When I acquired my Webley Mk 3 Supertarget a few years back, I was immediately intrigued by the well-designed and beautifully made Parker-Hale rear sight. Over the years I have managed to accumulate some other goodies that complement this lovely bit of kit.
This first photo (below) shows the OEM rear sight, the Parker-Hale model PH 17. The basic model was made with different mounts adapted for many airguns and rimfires, this is a "PH 17B" designed specifically for the Webley. It mounts via two screws drilled and tapped directly to the receiver tube. The large PH 60 eyepiece has six different aperture opening sizes. Unlike other iris units that use a complex overlapping leaf assembly like a camera lens, this is a simple disk, offset from the center of the eyepiece and rotated to bring the different size holes into the center. The PH 60 is often seen with a small eyeshade of the same diameter as the eyepiece body--note the threads visible at the rear of it--but this bit was apparently not supplied by Webley.
If you look closely at the elevation adjustment scale, you will notice that the marks on the standing and movable portions are spaced differently. This didnít make much sense to me, until I realized that a different pair of marks aligns, with every fourth click of the adjustment knob. Once the gun is zeroed, the sliding portion of the scale is adjusted to align the two zero markings. Then any subsequent changes needed can quickly be interpreted--with a little practice you can quickly tell exactly how many clicks you have moved the sight. It's a skill similar to reading ten-thousandths on a micrometer. The windage scale on top of the sight works the same way.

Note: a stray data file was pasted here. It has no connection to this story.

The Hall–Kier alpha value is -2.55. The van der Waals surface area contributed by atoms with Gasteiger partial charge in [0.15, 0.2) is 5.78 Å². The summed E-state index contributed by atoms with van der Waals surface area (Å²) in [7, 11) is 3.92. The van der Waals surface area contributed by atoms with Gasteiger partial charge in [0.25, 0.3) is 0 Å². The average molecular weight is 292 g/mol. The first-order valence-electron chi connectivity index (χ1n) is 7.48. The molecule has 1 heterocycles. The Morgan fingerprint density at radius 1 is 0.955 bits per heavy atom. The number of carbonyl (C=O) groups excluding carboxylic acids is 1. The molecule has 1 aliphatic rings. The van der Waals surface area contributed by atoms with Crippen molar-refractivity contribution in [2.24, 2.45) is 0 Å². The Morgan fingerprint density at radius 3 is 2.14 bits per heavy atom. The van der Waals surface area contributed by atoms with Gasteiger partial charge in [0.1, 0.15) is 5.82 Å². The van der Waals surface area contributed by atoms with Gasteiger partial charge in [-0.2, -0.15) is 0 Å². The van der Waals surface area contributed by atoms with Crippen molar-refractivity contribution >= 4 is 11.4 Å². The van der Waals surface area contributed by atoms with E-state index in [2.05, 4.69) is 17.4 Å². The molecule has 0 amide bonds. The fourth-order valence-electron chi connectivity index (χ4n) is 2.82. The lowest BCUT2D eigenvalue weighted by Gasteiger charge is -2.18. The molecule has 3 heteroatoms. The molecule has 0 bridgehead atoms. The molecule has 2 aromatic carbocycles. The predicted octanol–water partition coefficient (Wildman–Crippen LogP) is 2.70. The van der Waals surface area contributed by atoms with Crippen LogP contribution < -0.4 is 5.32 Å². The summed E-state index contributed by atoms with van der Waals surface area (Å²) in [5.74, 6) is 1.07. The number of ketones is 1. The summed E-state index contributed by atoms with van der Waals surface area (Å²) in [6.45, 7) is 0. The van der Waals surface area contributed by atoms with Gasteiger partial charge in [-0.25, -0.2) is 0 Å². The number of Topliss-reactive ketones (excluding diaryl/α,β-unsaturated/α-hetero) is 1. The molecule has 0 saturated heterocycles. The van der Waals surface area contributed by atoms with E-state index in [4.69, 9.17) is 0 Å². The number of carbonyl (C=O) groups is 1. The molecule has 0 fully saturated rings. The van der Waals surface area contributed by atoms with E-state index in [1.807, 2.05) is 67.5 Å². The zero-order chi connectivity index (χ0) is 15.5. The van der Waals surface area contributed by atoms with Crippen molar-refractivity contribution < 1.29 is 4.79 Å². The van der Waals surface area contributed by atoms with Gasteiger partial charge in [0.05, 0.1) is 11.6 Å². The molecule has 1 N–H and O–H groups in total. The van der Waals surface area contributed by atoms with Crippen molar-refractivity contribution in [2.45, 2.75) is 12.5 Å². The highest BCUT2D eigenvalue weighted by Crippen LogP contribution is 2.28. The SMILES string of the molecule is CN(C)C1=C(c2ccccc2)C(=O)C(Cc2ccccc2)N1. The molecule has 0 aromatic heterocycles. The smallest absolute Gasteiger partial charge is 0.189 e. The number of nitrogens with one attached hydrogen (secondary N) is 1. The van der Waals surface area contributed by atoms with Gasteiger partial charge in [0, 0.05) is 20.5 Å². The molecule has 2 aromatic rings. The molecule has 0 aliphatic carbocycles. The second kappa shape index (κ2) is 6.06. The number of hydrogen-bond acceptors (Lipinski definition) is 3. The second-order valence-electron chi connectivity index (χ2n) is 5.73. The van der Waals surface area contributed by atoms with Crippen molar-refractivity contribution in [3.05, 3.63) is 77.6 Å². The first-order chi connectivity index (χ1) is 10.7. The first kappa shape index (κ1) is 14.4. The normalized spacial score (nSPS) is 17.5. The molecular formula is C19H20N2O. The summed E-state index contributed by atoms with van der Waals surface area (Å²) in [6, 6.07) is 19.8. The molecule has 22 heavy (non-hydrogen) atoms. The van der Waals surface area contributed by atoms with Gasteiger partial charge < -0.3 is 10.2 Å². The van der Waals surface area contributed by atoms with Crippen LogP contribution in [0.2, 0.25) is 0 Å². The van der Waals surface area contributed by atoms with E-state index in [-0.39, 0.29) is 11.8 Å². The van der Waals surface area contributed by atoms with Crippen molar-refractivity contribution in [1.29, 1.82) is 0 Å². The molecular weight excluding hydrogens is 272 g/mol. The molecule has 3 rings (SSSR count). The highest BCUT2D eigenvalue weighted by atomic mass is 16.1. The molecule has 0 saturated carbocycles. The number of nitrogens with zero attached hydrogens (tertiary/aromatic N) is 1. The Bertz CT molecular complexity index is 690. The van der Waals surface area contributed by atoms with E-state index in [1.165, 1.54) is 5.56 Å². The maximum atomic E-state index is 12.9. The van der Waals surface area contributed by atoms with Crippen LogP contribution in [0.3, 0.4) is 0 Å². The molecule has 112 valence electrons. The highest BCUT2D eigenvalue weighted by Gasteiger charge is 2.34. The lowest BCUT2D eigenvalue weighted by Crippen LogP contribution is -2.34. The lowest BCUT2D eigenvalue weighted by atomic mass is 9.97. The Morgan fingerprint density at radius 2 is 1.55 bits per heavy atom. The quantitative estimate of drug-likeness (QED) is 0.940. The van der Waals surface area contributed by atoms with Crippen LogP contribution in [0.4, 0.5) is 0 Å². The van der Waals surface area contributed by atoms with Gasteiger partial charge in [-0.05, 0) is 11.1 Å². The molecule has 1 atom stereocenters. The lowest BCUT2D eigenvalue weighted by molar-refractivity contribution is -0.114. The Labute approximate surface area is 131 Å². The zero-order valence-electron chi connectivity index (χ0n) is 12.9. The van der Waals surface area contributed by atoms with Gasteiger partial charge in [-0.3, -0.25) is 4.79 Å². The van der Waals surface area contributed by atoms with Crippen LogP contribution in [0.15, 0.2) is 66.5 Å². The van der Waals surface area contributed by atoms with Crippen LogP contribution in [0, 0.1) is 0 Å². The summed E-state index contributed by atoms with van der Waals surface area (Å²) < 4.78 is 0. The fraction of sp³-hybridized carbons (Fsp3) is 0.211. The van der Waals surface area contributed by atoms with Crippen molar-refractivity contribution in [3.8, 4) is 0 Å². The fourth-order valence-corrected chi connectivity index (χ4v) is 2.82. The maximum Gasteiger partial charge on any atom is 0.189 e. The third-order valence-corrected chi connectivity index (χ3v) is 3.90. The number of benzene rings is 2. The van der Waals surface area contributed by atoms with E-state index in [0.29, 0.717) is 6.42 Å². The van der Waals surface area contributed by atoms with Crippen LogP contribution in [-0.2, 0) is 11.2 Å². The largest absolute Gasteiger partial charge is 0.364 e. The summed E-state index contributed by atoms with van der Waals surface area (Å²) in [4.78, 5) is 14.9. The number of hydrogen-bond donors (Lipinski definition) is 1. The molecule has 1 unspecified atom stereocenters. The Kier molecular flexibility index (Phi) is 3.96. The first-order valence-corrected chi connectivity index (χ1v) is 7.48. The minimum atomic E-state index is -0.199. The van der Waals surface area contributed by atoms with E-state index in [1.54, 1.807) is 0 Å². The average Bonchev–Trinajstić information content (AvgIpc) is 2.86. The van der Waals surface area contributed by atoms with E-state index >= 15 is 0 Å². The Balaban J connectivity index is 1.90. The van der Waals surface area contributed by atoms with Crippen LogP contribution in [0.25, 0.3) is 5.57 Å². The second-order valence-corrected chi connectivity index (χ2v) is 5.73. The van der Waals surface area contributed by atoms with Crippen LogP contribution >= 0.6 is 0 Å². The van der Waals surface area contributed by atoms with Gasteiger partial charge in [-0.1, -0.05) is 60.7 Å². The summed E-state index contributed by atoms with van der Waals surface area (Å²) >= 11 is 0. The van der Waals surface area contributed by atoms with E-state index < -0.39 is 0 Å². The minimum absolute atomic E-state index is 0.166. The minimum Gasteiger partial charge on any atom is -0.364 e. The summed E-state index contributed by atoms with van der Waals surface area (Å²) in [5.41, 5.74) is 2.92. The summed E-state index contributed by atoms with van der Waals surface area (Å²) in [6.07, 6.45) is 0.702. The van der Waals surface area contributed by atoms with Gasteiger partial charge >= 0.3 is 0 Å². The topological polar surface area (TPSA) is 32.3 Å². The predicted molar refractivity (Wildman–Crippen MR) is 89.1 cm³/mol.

The shot below shows a different eyepiece. This came from a massive PH 25 sight, similar in quality to the famous Redfield International and often seen on the BSA Martini rimfire match rifles. The eyepiece itself is similar in appearance to the PH 60, but is somewhat more robust and with a slightly different range of aperture sizes. The eyeshade is not rubber, but a chunk of steel that threads into the eyepiece. The front of it is blued, but the rear as you can see has a matt phosphate finish to reduce glare. Itís a beautiful gadget and really adds a touch of class to the air rifleís overall appearance.
Finally is another rear sight, the Parker-Hale model PH 16, which was fitted as a factory option to sporter versions of the Mk 3. Again, many versions of it were made for other guns, with this "PH 16M" specifically for the Mark 3. While it sits much too low to work with the Supertargetís globe-type front sight (sporters had a short simple post foresight), it obviously mounts into the same holes.
This unit is a compact and completely ingenious design. Note how the entire windage mechanism is contained in the slender center arm, with an annular adjuster knob and the tiny eyepiece at the end. It has a wonderful floating ďghost ringĒ sight picture that--unlike a bulky target sight--leaves the area around the target almost totally visible. Note also how both the elevation and windage scales can be read at a glance from the rear of the sight. This sturdy, simple, and elegant design may be the nicest sporting iron sight Iíve ever seen.
One last detail...the windage arm folds completely out of the way if needed. In the old days shooters sometimes used a folding leaf sight sighted in for short-range shots, with the peep sight zeroed for more precise work at a distance. One could thus be ready for two different situations in a flash!